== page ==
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Parathyroid Disease

There are generally four parathyroid glands, each about the size of a lentil bean (4mm), that are attached to the posterior aspect of the two lobes of the thyroid gland. There are two parathyroid glands in each side of the neck, each with its own individual blood supply. PTH is secreted from the glandular tissue and deposited into the blood stream, through which it travels to various parts of the body where it has its effects.

Normal PTH function: PTH is responsible for mobilizing calcium from bone, where it is stored, into the blood stream, where it can be used for normal cellular activity throughout the body. A feedback mechanism between the blood stream and the parathyroid glands maintains a serum calcium concentration within the narrow range necessary for normal bodily function.

Excessive PTH Function: Excessive secretion of PTH can lead to hypercalcemia and other chemical imbalances. Hypercalcemia can cause a number of symptoms and medical conditions, including mental confusion or psychiatric disturbances, kidney stones, pancreatitis, bone and joint pain, and abdominal pain.

Hypercalcemia can be either primary or secondary. Primary hypercalcemia is the most common, and results from the spontaneous enlargement and excessive secretion of a single parathyroid gland. This type of enlargement is known as a parathyroid adenoma, a benign tumor of the parathyroid gland. Occasionally, multiple parathyroid adenomas can be present. Secondary hyperparathyroidism is usually seen in patients with renal failure, who are receiving dialysis. This leads to diffuse enlargement of all four parathyroid glands resulting in hypersecretion of PTH. These patients do not have an adenoma, only a diffuse enlargement of otherwise normal appearing parathyroid tissue. Patients with secondary hyperparathyroidism may have problems with management of phosphate and aluminum.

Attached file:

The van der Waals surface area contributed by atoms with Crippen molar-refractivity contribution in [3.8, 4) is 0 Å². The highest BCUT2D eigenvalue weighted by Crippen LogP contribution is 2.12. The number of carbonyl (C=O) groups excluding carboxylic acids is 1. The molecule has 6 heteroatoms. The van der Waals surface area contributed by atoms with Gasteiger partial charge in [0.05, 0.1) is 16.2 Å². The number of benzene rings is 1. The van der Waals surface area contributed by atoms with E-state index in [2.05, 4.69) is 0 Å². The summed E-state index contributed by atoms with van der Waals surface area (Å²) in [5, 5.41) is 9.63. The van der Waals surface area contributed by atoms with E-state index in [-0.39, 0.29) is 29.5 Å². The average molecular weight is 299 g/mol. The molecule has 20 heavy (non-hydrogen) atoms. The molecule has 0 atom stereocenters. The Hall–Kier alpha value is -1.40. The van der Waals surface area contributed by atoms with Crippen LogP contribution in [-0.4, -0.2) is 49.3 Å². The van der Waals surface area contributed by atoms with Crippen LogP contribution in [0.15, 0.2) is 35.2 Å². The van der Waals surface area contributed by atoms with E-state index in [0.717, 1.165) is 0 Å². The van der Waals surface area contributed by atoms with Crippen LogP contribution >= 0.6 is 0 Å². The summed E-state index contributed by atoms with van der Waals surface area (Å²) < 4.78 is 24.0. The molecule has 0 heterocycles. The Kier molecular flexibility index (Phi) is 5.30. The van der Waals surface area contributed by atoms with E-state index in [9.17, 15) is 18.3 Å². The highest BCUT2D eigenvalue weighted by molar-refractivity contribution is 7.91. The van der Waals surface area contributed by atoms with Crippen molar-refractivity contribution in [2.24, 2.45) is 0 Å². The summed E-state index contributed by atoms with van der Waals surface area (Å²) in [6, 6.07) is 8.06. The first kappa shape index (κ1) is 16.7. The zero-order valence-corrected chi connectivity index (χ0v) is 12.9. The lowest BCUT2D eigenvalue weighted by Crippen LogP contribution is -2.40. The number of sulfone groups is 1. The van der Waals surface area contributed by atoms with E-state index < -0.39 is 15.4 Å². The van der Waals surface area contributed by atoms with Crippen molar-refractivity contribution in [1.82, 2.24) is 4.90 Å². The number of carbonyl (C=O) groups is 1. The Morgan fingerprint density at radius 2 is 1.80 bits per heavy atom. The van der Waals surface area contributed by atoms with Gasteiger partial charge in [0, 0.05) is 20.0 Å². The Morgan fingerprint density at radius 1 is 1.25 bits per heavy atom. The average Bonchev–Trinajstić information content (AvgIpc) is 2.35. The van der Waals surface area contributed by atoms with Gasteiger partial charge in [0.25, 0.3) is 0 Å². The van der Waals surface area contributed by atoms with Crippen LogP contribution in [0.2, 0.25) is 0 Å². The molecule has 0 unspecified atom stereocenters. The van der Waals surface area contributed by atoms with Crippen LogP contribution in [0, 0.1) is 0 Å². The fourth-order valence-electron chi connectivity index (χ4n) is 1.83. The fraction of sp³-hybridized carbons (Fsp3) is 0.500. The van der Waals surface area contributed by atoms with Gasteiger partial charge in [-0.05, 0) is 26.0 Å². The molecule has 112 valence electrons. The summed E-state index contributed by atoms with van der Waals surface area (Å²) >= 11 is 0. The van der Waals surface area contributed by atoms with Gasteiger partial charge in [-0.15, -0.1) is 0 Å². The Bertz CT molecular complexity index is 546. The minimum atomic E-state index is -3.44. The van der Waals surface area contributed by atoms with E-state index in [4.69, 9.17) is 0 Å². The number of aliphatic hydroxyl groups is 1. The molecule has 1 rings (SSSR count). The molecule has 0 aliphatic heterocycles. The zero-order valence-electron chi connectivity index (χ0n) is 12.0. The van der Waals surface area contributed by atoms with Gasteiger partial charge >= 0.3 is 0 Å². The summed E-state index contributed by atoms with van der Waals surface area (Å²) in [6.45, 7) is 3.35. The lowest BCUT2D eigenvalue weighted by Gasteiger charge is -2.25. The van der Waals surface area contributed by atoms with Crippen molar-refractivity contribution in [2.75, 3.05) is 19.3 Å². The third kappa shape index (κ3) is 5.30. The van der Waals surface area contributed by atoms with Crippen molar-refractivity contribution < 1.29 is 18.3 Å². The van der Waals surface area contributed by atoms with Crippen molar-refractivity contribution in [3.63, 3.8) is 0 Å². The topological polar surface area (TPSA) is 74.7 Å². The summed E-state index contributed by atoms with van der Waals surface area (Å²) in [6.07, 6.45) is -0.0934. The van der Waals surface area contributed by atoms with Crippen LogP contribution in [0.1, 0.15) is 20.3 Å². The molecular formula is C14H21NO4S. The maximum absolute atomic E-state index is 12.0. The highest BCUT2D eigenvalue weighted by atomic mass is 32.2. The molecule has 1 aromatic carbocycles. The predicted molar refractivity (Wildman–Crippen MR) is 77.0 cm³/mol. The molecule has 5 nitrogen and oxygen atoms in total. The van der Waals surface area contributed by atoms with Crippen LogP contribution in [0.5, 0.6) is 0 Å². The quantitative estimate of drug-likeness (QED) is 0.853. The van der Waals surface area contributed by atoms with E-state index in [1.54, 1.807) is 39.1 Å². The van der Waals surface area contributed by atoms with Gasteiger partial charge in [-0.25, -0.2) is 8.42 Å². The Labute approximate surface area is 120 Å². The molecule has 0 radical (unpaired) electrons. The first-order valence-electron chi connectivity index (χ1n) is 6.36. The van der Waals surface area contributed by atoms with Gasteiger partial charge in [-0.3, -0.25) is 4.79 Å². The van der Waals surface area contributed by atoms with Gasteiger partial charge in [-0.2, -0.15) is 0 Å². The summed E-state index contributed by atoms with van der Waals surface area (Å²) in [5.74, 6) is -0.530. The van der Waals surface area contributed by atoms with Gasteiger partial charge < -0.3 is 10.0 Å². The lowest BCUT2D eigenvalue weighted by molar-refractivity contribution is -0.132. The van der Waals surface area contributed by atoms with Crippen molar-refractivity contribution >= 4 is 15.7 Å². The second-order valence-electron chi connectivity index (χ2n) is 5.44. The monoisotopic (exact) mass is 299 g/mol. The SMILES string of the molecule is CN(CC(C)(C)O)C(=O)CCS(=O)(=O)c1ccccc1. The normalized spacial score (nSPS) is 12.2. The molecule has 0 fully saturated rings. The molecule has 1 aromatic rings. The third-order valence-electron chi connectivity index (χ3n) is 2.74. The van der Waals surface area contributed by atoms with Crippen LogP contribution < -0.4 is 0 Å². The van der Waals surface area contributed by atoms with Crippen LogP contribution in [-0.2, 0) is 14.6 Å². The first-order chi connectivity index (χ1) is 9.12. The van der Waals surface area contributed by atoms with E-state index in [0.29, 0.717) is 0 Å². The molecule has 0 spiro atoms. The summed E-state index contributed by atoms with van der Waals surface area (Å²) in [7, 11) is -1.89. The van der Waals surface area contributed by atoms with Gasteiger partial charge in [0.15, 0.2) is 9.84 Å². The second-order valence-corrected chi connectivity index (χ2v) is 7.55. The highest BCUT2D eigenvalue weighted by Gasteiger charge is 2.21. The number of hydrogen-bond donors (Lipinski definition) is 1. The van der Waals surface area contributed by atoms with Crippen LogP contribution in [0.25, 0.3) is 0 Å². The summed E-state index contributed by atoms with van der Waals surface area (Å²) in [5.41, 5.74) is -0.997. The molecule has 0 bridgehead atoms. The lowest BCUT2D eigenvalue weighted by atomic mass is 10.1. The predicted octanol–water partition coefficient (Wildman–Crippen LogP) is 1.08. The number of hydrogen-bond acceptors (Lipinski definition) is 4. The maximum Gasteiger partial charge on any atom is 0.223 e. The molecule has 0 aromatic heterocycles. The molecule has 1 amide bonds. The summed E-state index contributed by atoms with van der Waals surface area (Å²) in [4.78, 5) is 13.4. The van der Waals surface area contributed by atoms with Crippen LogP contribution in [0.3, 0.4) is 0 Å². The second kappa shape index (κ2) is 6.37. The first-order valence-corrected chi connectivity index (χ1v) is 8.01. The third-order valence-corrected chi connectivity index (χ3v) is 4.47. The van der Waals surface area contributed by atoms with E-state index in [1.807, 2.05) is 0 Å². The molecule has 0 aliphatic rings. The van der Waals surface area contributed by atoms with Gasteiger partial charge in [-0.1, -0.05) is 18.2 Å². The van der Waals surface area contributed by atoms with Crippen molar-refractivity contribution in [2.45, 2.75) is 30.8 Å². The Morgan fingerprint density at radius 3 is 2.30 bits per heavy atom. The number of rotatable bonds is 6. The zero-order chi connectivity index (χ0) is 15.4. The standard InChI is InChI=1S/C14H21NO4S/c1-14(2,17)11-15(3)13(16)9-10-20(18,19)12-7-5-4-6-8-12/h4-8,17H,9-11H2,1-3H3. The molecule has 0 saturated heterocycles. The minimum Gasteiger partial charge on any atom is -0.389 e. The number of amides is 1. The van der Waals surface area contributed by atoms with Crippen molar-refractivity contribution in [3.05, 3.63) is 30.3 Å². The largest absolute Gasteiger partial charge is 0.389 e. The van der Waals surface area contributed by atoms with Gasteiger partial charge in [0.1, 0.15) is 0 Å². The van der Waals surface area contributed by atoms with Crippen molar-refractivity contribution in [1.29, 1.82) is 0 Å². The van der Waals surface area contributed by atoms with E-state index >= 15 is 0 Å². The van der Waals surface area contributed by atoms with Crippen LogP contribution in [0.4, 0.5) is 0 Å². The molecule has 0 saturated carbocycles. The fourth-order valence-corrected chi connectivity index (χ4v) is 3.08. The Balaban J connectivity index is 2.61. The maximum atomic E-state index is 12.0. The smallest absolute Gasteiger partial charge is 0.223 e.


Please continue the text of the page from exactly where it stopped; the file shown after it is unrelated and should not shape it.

What Treatment Options are Available?

Very early forms of hyperparathyroidism may have few or no associated symptoms. The process may not have persisted long enough to cause bone or kidney changes as the PTH level is has not yet been profoundly elevated. These cases are usually associated with smaller adenomas where the gland is too small to image. In some instances it may be appropriate to consider observation in this setting to allow the disease to progress until the gland is large enough be imaged. Typically, however, treatment is indicated once the problem is identified.

Parathyroidectomy is surgical removal of one or more parathyroid glands in order to treat hyperparathyroidism. When performed to treat primary hyperparathyroidism, only a single enlarged gland (parathyroid adenoma) is removed. When performed to treat secondary hyperparathyroidism, a subtotal parathyroidectomy is generally performed, in which at least three of the four glands are removed.

Parathyroidectomy is performed through an incision in the neck under general anesthetic. During excision of a parathyroid adenoma, the surgeon identifies the enlarged parathyroid gland on the posterior aspect of the thyroid gland and removes it. During subtotal parathyroidectomy, all four parathyroid glands are identified and three to three and a half glands are removed, leaving only a small remnant of parathyroid tissue in the body.



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